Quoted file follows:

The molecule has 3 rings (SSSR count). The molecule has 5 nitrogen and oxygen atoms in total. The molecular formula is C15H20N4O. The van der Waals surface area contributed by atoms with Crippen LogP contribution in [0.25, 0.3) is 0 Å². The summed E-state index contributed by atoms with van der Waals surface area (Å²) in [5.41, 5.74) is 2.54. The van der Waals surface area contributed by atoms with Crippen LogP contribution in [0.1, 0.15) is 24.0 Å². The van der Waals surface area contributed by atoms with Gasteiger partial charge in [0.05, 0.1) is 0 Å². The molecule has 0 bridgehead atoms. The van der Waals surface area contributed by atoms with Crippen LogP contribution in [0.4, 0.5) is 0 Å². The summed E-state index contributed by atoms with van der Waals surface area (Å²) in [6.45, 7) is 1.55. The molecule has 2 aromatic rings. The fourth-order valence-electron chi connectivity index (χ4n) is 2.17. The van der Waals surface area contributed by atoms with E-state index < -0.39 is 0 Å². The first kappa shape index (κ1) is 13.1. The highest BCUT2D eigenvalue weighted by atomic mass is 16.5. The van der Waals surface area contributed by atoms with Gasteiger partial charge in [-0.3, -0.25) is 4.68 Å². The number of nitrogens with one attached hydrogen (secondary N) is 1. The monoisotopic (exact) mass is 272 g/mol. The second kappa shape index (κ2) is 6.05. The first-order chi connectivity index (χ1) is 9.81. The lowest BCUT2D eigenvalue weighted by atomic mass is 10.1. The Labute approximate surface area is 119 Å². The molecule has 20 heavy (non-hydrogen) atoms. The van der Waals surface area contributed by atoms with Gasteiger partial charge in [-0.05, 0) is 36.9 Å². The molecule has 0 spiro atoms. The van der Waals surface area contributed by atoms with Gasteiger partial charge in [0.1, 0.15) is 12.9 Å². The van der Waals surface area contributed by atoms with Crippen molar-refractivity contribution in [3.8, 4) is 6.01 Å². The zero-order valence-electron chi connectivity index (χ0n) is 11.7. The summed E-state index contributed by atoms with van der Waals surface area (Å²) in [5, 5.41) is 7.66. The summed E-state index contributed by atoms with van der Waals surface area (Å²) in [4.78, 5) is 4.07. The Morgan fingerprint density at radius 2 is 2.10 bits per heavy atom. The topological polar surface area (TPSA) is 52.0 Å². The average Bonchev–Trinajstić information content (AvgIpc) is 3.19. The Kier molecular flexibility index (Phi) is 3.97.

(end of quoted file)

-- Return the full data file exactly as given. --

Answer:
The molecule has 3 rings (SSSR count). The molecule has 5 nitrogen and oxygen atoms in total. The molecular formula is C15H20N4O. The van der Waals surface area contributed by atoms with Crippen LogP contribution in [0.25, 0.3) is 0 Å². The summed E-state index contributed by atoms with van der Waals surface area (Å²) in [5.41, 5.74) is 2.54. The van der Waals surface area contributed by atoms with Crippen LogP contribution in [0.1, 0.15) is 24.0 Å². The van der Waals surface area contributed by atoms with Gasteiger partial charge in [0.05, 0.1) is 0 Å². The molecule has 0 bridgehead atoms. The van der Waals surface area contributed by atoms with Crippen LogP contribution in [0.4, 0.5) is 0 Å². The summed E-state index contributed by atoms with van der Waals surface area (Å²) in [6.45, 7) is 1.55. The molecule has 2 aromatic rings. The fourth-order valence-electron chi connectivity index (χ4n) is 2.17. The van der Waals surface area contributed by atoms with E-state index < -0.39 is 0 Å². The first kappa shape index (κ1) is 13.1. The highest BCUT2D eigenvalue weighted by atomic mass is 16.5. The van der Waals surface area contributed by atoms with Gasteiger partial charge in [-0.3, -0.25) is 4.68 Å². The number of nitrogens with one attached hydrogen (secondary N) is 1. The monoisotopic (exact) mass is 272 g/mol. The second kappa shape index (κ2) is 6.05. The first-order chi connectivity index (χ1) is 9.81. The lowest BCUT2D eigenvalue weighted by atomic mass is 10.1. The Labute approximate surface area is 119 Å². The molecule has 20 heavy (non-hydrogen) atoms. The van der Waals surface area contributed by atoms with Gasteiger partial charge in [-0.05, 0) is 36.9 Å². The molecule has 0 spiro atoms. The van der Waals surface area contributed by atoms with Gasteiger partial charge in [0.1, 0.15) is 12.9 Å². The van der Waals surface area contributed by atoms with Crippen molar-refractivity contribution in [3.8, 4) is 6.01 Å². The zero-order valence-electron chi connectivity index (χ0n) is 11.7. The summed E-state index contributed by atoms with van der Waals surface area (Å²) in [5, 5.41) is 7.66. The summed E-state index contributed by atoms with van der Waals surface area (Å²) in [4.78, 5) is 4.07. The Morgan fingerprint density at radius 2 is 2.10 bits per heavy atom. The topological polar surface area (TPSA) is 52.0 Å². The average Bonchev–Trinajstić information content (AvgIpc) is 3.19. The Kier molecular flexibility index (Phi) is 3.97.